One of the Queen’s most famous tiaras can be worn in multiple settings: with pearls, with emeralds, or with no drops at all. Today, we’ve got a look at the magnificent Vladimir Tiara in its “widowed” setting.
On February 25, 2002, the Queen arrived at Parliament House in New Zealand for a state banquet. For the occasion, she wore a white gown with a beaded lace overlay and gold accessories. She also wore several New Zealand orders, including the star and red sash of the New Zealand Order of Merit, plus the ribbons and badges of two more orders, the Queen’s Service Order and the Order of New Zealand.
For the occasion, the Queen made a rare appearance in the Vladimir Tiara without its original pearl drops or the Cambridge emerald drops. This form of the tiara is called the “widowed” version. The term isn’t a reference to the Queen’s marital status, but rather the fact that the tiara is without its usual drop ornaments. The tiara has been worn in this all-diamond version on occasion since it was made; its first owner, Grand Duchess Vladimir, wore an all-diamond coronet version of the tiara for a portrait session in the late nineteenth century.
Even so, you might notice that the Queen looks more subdued than usual in some of the photographs from this banquet. It took place at a difficult time for her: about two weeks after the death of Princess Margaret, and just about a month before the death of the Queen Mother. The Queen soldiered on with her work schedule, completing this planned trip to New Zealand before heading to Australia for the Commonwealth Heads of Government Meeting.
With the all-diamond version of the Vladimir Tiara, the Queen wore additional diamond jewels. She paired a classic diamond collet necklace with the ensemble. The necklace appears to be different from Queen Alexandra’s Collet Necklace, which the Queen wore in Canada in 2010. This necklace appears to be slightly longer, with diamonds in more graduated sizes. The Queen owns numerous examples of this sort of necklace, including two that came to her from Queen Alexandra via Queen Mary. This particular one may be the same necklace she wore eight years later during her visit to the United Arab Emirates.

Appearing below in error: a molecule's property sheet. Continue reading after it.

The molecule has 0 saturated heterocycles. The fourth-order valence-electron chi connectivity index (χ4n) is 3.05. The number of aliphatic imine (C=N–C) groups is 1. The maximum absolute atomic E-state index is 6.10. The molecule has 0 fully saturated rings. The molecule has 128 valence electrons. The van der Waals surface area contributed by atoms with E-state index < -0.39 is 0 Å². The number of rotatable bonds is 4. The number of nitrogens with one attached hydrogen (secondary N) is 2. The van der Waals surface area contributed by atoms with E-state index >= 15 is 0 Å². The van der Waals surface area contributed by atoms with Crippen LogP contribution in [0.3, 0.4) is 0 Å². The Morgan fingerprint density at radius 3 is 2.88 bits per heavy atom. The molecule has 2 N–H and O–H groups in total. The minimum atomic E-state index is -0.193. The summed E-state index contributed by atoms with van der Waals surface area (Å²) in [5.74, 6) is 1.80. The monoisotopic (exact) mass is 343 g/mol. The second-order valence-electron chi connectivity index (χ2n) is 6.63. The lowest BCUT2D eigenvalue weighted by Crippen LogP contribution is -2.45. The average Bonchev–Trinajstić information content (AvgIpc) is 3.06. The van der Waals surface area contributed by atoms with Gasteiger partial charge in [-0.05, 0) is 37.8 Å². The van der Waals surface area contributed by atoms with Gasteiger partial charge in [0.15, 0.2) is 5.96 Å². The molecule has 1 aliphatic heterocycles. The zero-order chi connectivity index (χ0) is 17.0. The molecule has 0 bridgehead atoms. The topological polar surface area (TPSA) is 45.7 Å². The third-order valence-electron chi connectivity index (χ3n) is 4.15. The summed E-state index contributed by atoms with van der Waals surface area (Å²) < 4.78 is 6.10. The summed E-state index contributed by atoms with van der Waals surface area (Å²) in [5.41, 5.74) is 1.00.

The Queen also wore an impressive pair of diamond stud earrings. Both Queen Victoria and Queen Mary had classic diamond solitaire studs, and I’m not sure which of the two pairs the Queen might be wearing here. My guess would be that they’re Victoria’s earrings, but that’s really just a guess.
The Queen also wore several more jewels that belonged to Queen Mary. She secured her order sash with the Richmond Brooch, the diamond and pearl jewel that Mary received as a wedding gift from the people of Richmond in 1893. On this occasion, she wore the brooch without its pearl drop.
On her right wrist, the Queen wore one of Queen Mary’s Chain-Link Bracelets. Made in the 1930s, these matched bracelets can be linked together and worn as a choker necklace, though the Queen has generally preferred to wear them in bracelet form (and usually only one at a time).
The Queen finished off the look with a diamond evening watch, which has been worn numerous times for gala occasions over the past several decades. She also sported several rings: her diamond engagement ring, her gold wedding ring, and a second diamond ring. I believe it’s the Town of Windsor Ring, which (as the name suggests) was a wedding gift to Queen Mary from the town of Windsor in 1893. She wore the same combination of rings for a dinner during her landmark Irish state visit in 2011.
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